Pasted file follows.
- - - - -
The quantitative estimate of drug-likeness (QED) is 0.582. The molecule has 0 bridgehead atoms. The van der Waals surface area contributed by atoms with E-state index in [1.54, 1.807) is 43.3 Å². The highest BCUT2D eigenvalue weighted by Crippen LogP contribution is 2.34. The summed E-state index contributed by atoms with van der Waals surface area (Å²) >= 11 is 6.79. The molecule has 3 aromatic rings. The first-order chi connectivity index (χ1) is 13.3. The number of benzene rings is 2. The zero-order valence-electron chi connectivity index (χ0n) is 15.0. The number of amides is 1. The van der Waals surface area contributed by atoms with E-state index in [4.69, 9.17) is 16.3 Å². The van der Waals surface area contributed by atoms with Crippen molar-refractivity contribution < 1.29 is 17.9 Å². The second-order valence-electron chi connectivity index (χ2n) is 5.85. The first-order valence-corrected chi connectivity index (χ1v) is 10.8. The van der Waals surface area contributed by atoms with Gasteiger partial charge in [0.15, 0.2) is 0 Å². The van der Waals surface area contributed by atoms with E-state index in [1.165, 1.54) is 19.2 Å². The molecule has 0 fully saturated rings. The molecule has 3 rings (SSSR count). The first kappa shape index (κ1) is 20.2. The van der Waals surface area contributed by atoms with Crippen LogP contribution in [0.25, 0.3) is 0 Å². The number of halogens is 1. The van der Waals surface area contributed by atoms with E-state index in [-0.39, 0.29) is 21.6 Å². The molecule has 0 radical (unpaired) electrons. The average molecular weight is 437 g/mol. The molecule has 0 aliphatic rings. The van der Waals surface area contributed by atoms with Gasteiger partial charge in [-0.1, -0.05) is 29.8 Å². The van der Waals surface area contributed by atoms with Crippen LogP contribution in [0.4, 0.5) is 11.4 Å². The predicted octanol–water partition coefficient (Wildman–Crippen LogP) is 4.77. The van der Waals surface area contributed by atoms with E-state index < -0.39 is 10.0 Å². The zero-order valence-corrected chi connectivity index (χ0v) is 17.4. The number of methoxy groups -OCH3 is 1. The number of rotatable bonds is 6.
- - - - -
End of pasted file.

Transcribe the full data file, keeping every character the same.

The quantitative estimate of drug-likeness (QED) is 0.582. The molecule has 0 bridgehead atoms. The van der Waals surface area contributed by atoms with E-state index in [1.54, 1.807) is 43.3 Å². The highest BCUT2D eigenvalue weighted by Crippen LogP contribution is 2.34. The summed E-state index contributed by atoms with van der Waals surface area (Å²) >= 11 is 6.79. The molecule has 3 aromatic rings. The first-order chi connectivity index (χ1) is 13.3. The number of benzene rings is 2. The zero-order valence-electron chi connectivity index (χ0n) is 15.0. The number of amides is 1. The van der Waals surface area contributed by atoms with E-state index in [4.69, 9.17) is 16.3 Å². The van der Waals surface area contributed by atoms with Crippen molar-refractivity contribution < 1.29 is 17.9 Å². The second-order valence-electron chi connectivity index (χ2n) is 5.85. The first-order valence-corrected chi connectivity index (χ1v) is 10.8. The van der Waals surface area contributed by atoms with Gasteiger partial charge in [0.15, 0.2) is 0 Å². The van der Waals surface area contributed by atoms with E-state index in [1.165, 1.54) is 19.2 Å². The molecule has 0 fully saturated rings. The molecule has 3 rings (SSSR count). The first kappa shape index (κ1) is 20.2. The van der Waals surface area contributed by atoms with Crippen LogP contribution in [0.25, 0.3) is 0 Å². The number of halogens is 1. The van der Waals surface area contributed by atoms with E-state index in [-0.39, 0.29) is 21.6 Å². The molecule has 0 radical (unpaired) electrons. The average molecular weight is 437 g/mol. The molecule has 0 aliphatic rings. The van der Waals surface area contributed by atoms with Gasteiger partial charge in [-0.1, -0.05) is 29.8 Å². The van der Waals surface area contributed by atoms with Crippen LogP contribution in [0.4, 0.5) is 11.4 Å². The predicted octanol–water partition coefficient (Wildman–Crippen LogP) is 4.77. The van der Waals surface area contributed by atoms with E-state index < -0.39 is 10.0 Å². The zero-order valence-corrected chi connectivity index (χ0v) is 17.4. The number of methoxy groups -OCH3 is 1. The number of rotatable bonds is 6.